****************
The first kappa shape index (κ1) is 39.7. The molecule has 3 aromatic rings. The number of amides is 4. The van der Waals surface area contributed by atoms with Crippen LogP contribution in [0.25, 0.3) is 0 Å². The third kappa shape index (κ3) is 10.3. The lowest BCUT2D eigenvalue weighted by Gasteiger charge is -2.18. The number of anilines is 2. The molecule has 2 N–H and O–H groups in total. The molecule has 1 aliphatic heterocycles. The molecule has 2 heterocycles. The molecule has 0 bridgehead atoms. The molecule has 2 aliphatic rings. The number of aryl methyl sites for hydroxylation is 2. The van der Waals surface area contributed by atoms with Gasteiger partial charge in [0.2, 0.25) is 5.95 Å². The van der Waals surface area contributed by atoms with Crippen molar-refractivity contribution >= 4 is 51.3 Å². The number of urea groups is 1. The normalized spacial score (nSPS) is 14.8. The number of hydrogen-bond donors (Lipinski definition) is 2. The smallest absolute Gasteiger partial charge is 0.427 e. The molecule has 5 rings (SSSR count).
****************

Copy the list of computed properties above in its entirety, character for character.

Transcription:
The first kappa shape index (κ1) is 39.7. The molecule has 3 aromatic rings. The number of amides is 4. The van der Waals surface area contributed by atoms with Crippen LogP contribution in [0.25, 0.3) is 0 Å². The third kappa shape index (κ3) is 10.3. The lowest BCUT2D eigenvalue weighted by Gasteiger charge is -2.18. The number of anilines is 2. The molecule has 2 N–H and O–H groups in total. The molecule has 1 aliphatic heterocycles. The molecule has 2 heterocycles. The molecule has 0 bridgehead atoms. The molecule has 2 aliphatic rings. The number of aryl methyl sites for hydroxylation is 2. The van der Waals surface area contributed by atoms with Gasteiger partial charge in [0.2, 0.25) is 5.95 Å². The van der Waals surface area contributed by atoms with Crippen molar-refractivity contribution >= 4 is 51.3 Å². The number of urea groups is 1. The normalized spacial score (nSPS) is 14.8. The number of hydrogen-bond donors (Lipinski definition) is 2. The smallest absolute Gasteiger partial charge is 0.427 e. The molecule has 5 rings (SSSR count).